Roaring ’20s repeat possible, Richmond Fed president says
Barkin predicts goods inflation will ease as supply issues lessen
Federal Reserve Bank of Richmond President and CEO Thomas Barkin said he could visualize another round of the “roaring ’20s,” he said Thursday during the Virginia Bankers Association/Virginia Chamber 2022 Financial Forecast event. Driven by investment and real estate appreciation, the nation has seen a 28% boost in household net worth over the past two years, a $32 trillion increase.
“Businesses are reporting record profits and strong balance sheets,” he said. “Inventories are low. States are seeing sizable surpluses.” All of these factors should sustain demand, he added.
However, Barkin said he expected labor shortages to continue over the short term, and supply issues to last for another 10 to 12 months. Manufacturers will likely get some breathing room this quarter as demand for products drops after the holidays, he noted.
COVID-19 and its variants continue to be a wild card, Barkin said, with outbreaks due to delta and then omicron strains causing work absences and child care difficulties. Barkin warned that he had underestimated inflation in 2021, and joked that economic forecasters were created to make weather forecasters look good.
As people begin to view the coronavirus as more of an endemic than a pandemic, “COVID has now largely become a supply side and an inflationary challenge,” Barkin said, pointing to airline travel over the holidays as an example. People wanted to fly, but airlines couldn’t find enough flight crews, he said. Numerous flights were canceled due to staff members’ COVID exposures and bad weather.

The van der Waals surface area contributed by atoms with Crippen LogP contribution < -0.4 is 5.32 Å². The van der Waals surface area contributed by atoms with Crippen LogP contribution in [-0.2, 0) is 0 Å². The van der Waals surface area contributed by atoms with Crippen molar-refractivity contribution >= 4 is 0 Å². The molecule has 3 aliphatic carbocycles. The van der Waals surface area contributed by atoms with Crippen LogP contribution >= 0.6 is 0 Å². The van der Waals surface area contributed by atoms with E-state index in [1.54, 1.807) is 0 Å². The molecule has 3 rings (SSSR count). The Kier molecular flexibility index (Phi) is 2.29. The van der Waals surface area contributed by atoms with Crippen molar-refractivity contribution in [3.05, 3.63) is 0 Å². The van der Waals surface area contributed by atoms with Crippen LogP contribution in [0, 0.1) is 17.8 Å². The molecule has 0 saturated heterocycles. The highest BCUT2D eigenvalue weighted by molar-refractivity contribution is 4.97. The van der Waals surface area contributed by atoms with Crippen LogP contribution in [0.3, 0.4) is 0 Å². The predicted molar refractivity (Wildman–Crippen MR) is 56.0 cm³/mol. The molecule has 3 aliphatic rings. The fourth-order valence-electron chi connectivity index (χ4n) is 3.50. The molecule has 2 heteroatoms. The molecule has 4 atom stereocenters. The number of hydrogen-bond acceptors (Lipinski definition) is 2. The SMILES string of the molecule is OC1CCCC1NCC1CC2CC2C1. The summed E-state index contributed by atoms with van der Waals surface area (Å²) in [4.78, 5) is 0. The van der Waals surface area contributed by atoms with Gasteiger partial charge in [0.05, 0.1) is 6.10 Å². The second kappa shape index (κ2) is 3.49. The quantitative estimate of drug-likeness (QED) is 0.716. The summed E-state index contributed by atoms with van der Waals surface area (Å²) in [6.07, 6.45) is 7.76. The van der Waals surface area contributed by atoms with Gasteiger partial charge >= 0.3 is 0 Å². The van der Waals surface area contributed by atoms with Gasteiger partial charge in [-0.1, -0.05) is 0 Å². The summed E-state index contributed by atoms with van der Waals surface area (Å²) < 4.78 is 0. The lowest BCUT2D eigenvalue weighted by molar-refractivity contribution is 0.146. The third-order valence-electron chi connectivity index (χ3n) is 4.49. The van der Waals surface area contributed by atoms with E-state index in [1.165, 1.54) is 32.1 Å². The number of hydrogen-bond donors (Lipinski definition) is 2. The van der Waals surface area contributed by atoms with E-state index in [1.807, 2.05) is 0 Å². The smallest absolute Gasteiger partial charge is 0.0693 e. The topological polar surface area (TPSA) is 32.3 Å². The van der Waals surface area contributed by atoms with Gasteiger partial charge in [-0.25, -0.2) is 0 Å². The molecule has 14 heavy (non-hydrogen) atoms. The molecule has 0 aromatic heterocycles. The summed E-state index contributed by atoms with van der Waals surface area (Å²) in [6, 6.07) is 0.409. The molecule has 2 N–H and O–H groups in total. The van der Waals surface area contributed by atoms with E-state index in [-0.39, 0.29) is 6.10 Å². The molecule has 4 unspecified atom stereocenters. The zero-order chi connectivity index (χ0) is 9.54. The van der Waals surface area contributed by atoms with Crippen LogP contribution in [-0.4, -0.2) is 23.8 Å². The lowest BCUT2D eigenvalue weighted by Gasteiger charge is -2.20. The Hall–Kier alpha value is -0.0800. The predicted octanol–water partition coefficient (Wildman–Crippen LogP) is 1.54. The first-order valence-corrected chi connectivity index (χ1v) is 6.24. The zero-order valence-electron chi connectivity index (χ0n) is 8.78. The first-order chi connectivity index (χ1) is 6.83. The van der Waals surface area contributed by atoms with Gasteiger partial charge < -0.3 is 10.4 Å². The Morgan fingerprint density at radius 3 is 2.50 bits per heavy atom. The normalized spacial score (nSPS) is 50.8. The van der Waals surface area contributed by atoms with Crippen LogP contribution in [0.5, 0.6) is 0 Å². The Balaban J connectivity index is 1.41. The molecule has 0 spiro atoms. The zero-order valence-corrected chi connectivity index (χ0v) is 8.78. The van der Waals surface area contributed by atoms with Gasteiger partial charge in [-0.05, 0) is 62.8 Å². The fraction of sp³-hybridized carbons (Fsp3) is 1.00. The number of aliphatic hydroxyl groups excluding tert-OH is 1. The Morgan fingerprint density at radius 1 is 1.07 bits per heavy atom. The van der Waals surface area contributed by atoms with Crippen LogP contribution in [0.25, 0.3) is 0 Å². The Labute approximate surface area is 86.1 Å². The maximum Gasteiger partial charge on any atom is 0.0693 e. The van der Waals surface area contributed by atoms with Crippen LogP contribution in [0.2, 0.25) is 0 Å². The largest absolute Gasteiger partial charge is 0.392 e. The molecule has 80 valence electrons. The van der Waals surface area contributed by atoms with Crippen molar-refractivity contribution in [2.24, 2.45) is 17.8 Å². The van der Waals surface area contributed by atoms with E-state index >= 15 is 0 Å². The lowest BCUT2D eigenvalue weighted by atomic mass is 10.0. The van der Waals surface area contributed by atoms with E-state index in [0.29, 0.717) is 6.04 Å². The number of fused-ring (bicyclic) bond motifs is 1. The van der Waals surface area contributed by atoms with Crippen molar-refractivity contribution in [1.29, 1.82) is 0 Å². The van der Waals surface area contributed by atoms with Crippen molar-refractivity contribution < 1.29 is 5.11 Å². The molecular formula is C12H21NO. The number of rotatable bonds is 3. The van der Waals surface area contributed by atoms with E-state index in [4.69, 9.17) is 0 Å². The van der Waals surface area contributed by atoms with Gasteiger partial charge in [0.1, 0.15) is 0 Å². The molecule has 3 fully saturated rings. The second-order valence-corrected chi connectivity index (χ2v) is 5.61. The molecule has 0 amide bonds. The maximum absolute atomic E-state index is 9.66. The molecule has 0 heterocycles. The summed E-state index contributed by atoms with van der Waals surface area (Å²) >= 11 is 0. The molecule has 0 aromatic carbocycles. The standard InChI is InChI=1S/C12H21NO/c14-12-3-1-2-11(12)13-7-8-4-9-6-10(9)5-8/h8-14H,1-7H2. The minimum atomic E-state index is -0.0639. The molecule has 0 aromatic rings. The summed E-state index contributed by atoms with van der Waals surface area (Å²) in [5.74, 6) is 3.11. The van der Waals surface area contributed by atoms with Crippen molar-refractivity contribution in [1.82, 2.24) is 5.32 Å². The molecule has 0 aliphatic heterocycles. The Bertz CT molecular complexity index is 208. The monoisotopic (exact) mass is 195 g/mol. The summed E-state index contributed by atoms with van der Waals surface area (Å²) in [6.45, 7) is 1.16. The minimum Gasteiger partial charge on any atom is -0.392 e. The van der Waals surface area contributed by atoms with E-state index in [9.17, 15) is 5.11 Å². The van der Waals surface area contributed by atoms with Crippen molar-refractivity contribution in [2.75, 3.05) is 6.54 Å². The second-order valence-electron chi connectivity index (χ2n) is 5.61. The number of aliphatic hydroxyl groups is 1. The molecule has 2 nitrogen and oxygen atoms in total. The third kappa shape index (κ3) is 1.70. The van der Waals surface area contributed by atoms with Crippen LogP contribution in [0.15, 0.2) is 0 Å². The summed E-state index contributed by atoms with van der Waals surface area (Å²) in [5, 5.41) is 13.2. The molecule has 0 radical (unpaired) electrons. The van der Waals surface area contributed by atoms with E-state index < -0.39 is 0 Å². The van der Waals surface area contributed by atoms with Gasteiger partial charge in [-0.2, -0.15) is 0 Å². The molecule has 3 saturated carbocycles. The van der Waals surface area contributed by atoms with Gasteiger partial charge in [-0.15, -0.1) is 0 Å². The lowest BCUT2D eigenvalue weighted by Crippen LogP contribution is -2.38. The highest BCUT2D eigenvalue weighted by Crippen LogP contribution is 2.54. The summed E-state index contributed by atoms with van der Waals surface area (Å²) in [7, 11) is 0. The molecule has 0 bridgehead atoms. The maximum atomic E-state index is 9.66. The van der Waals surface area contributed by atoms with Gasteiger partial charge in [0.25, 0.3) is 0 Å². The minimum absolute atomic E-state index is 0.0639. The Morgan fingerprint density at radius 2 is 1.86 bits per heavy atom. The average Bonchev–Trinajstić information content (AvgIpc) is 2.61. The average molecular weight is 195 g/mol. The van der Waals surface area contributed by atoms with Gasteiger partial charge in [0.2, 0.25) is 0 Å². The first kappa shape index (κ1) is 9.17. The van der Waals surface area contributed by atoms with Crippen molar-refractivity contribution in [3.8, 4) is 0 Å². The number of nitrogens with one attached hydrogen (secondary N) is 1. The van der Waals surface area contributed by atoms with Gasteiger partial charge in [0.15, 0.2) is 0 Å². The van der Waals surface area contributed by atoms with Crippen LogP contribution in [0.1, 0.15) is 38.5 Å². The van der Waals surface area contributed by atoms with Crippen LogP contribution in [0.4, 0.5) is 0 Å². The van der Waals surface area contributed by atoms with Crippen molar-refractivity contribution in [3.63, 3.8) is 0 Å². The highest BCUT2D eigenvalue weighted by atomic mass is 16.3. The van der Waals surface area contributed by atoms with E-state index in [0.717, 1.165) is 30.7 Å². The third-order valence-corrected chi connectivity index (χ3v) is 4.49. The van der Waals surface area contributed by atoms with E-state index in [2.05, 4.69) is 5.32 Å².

Barkin said he also expects inflation in the prices of goods to reduce as supply chain pressures ease. The real escalation in inflation has been from goods, he said, with about a 6.3% inflation rate, higher than the 0.2% decrease a year that the U.S. saw over the last five years, not counting the two pandemic years.
Services inflation, by contrast, has remained roughly in line with the past five years, Barkin said, although he expects labor shortages to pressure the prices of services.
“Price hasn’t yet had its say,” Barkin said. Normally, when prices increase, the quantity in demand decreases. He hasn’t yet seen that, he said. For example, retailers are prioritizing availability over pricing. Supply chain redesign could also increase prices.
The past two years taught the U.S. several lessons, Barkin said. The $6 trillion in federal stimulus money fueled the U.S. economic recovery, and the nation’s GDP is now 1.4% higher than it was in the fourth quarter of 2019. Consequences of the spending, though, are that demands for goods increased — up 16% now — and broke supply chains; workers were slow to return to the labor force, potentially because of payments; and national debt increased.
This week, Federal Reserve Chairman Jerome Powell, who spoke before the U.S. Senate Committee on Banking, Housing and Urban Affairs for his confirmation hearing Tuesday, said that the central bank will likely raise interest rates several times this year, as well as other tightening measures to fight inflation.
The Fed has started the process of normalization, Barkin said Thursday. In November 2021, Fed officials began tapering asset purchases, and at the board of governors’ December meeting, they accelerated the taper, which is expected to end by mid-March.